essay.

9
How to write a good hook
  • Like a fish getting hooked by a fisherman, you
    need to hook your readers and make them want to
    read your essay.
  • If its a good hook, people would want to read
    your essay.
  • If it is not a good hook, then no one wants to
    read your essay.

10
Some suggestions
  • Ask a question. (How many of you spend hours
    downloading music to your iPod?)
  • Use an interesting observation (Because of the
    economy, President Obama is having problems
    sleeping well these days.)
  • Create a unique scenario. (Traveling at more than
    300 km per hour, he traveled to another
    dimension.)
  • Use a famous quote (To be or not to be that is
    the question.)
  • Use a statistic (If world temperatures continue
    to rise, Singapore will be under water by 2050.)

11
Hooks-Connecting Information
  • After the hook, the writer usually writes three
    to five sentences that connect it to the topic.
  • Example from Keith Folse
  • Her daily routine was not glamorous. She did
    everything from sweeping the floors to cooking
    the meals. If someone had asked her, Are there
    any household chores that you practically hate?,
    she probably would have answered, None.

12
Thesis
  • States the main idea of the essay (thesis
    statements).
  • In narrative essays, they introduce the action
    that begins in the first paragraph of the essay.

13
Examples
  1. Now, as I watched the bus driver set my luggage
    on the airport, I realized that my frustration
    has only just begun.
  2. I wanted my mother to watch me race down the
    steep hill, so I called out her name and then
    nudged my bike forward.
  3. Because his pride wouldnt allow him to
    apologize, Ken now had to fight the bully, and he
    was pretty sure that he wouldnt win.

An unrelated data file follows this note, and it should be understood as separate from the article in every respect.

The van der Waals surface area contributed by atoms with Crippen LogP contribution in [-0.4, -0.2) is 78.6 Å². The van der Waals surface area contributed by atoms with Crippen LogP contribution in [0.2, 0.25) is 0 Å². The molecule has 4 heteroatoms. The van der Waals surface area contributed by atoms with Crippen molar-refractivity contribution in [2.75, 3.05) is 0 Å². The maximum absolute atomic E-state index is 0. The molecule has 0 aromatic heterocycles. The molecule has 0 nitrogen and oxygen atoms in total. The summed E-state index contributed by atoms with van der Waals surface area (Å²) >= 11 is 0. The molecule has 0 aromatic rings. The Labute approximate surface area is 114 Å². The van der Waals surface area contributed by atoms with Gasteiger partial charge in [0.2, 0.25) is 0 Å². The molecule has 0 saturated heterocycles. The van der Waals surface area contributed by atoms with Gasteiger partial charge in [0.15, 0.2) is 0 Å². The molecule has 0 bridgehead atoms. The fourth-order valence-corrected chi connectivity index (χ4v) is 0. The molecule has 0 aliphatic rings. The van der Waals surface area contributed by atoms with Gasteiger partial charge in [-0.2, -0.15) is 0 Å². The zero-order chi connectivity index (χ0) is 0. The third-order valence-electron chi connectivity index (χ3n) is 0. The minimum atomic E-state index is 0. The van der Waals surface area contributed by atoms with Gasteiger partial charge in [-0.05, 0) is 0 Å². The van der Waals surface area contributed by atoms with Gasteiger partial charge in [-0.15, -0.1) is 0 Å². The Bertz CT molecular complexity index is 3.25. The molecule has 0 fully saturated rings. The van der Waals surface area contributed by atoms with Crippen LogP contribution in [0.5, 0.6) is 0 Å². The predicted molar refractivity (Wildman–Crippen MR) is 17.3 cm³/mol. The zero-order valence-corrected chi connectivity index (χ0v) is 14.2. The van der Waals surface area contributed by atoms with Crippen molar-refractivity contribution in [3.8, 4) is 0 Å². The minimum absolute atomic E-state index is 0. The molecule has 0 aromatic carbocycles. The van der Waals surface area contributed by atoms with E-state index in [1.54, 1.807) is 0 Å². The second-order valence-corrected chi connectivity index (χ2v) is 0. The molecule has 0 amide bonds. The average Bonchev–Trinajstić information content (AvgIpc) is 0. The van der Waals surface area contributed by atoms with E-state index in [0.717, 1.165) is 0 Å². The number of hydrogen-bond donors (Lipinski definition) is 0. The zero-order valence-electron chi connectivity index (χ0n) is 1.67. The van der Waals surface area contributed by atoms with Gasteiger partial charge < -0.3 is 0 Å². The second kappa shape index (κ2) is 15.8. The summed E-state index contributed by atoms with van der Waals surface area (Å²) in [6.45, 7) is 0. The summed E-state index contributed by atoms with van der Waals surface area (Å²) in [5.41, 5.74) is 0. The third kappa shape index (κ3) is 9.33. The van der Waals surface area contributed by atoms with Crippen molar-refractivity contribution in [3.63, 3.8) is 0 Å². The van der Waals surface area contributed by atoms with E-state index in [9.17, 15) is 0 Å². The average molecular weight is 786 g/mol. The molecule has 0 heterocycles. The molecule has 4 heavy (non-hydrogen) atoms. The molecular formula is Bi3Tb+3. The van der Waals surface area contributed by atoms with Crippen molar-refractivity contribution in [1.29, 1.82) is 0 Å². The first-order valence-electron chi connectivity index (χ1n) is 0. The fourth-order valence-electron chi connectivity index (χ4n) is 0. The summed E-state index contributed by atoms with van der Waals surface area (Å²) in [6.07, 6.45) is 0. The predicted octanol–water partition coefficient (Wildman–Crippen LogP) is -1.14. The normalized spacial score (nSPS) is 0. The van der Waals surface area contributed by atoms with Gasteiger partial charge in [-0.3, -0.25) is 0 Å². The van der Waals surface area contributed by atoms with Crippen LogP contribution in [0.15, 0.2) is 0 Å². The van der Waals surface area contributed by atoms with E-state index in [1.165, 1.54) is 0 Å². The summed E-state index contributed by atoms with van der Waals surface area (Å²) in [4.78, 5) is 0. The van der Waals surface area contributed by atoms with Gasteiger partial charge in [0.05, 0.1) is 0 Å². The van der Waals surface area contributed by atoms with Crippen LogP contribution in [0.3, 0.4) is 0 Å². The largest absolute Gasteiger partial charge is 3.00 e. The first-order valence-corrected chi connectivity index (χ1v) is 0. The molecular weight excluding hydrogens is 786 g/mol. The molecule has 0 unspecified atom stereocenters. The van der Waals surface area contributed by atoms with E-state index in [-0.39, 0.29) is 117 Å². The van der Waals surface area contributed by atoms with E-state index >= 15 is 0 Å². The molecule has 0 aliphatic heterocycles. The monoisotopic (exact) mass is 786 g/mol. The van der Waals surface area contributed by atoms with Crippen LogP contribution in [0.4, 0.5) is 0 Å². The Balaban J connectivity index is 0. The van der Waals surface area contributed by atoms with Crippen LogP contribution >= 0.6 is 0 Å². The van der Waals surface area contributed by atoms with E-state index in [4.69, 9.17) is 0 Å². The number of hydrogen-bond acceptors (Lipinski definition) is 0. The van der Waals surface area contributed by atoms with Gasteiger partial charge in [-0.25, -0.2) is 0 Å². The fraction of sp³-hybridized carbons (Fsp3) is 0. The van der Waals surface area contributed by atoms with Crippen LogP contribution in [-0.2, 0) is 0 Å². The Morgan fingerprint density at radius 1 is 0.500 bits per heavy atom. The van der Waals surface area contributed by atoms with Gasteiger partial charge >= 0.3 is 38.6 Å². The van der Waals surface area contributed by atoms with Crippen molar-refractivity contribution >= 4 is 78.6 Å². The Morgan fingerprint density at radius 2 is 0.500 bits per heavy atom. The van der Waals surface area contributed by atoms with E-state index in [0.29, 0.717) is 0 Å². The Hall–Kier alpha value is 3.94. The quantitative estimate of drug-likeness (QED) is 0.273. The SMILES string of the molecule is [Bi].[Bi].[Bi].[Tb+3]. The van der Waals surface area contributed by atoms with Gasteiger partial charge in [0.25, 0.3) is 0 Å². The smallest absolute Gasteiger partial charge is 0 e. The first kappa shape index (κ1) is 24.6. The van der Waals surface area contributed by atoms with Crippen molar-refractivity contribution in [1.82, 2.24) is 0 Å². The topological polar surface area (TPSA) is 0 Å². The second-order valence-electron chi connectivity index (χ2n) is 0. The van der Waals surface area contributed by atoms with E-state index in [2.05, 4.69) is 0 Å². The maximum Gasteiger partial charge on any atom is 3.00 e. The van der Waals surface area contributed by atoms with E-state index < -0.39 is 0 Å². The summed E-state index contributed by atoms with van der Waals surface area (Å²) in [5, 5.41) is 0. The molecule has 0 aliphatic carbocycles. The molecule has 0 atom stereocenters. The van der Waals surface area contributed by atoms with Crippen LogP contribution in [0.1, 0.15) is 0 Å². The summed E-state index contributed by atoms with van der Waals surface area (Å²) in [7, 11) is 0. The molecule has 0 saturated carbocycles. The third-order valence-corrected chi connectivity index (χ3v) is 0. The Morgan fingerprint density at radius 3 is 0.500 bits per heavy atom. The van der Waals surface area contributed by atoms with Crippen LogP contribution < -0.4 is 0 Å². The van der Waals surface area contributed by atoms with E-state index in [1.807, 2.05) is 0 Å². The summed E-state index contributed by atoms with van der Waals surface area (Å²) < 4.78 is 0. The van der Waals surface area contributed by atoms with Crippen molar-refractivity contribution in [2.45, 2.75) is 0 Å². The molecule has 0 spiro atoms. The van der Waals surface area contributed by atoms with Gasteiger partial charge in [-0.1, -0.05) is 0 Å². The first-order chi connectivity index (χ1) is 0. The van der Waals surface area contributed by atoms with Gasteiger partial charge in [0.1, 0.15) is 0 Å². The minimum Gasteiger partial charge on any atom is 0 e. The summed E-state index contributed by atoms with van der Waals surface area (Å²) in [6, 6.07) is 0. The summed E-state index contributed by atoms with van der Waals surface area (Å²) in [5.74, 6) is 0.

14
Body
  • Contains most of the plot-the supporting
    information.
  • Can be organized in many different ways.
  • One way is chronological, or time, order (where
    you give more information about the story as it
    proceeds in time).

15
Ways to Organize Narrative Writing
Purpose What story is the writer telling?
-Beginning -Middle -End
Flashback -End (most dramatic event) -Beginning -Middle
-Beginning -Situation or Conflict -Climax -Resolution of the conflict

16
Transitional Sentences
  • Have two purposes
  • Signal the end of action in one paragraph
  • Link the next paragraph.
  • Gives your reader an ability to follow happens
    and predicts what will happen next.

17
Concluding Paragraph
  • Can have two functions
  • The moral of the story, or what the character(s)
    learned from the experience.
  • Make a prediction about what will happen next
    based on what happened.

18
Examples
  • Moral The little boy had finally learned that
    telling the truth was the most important thing to
    do.
  • Prediction/Revelation I can only hope that one
    day I will be able to do the same for another
    traveler who is suffering through a terrible
    journey.

19
Sensory Imagery
  • Using the five senses when writing a narrative
    helps the reader picture and feel what is going
    on.
  • Describe what you see, hear, taste, touch, and
    smell to make your reader become involved in the
    story.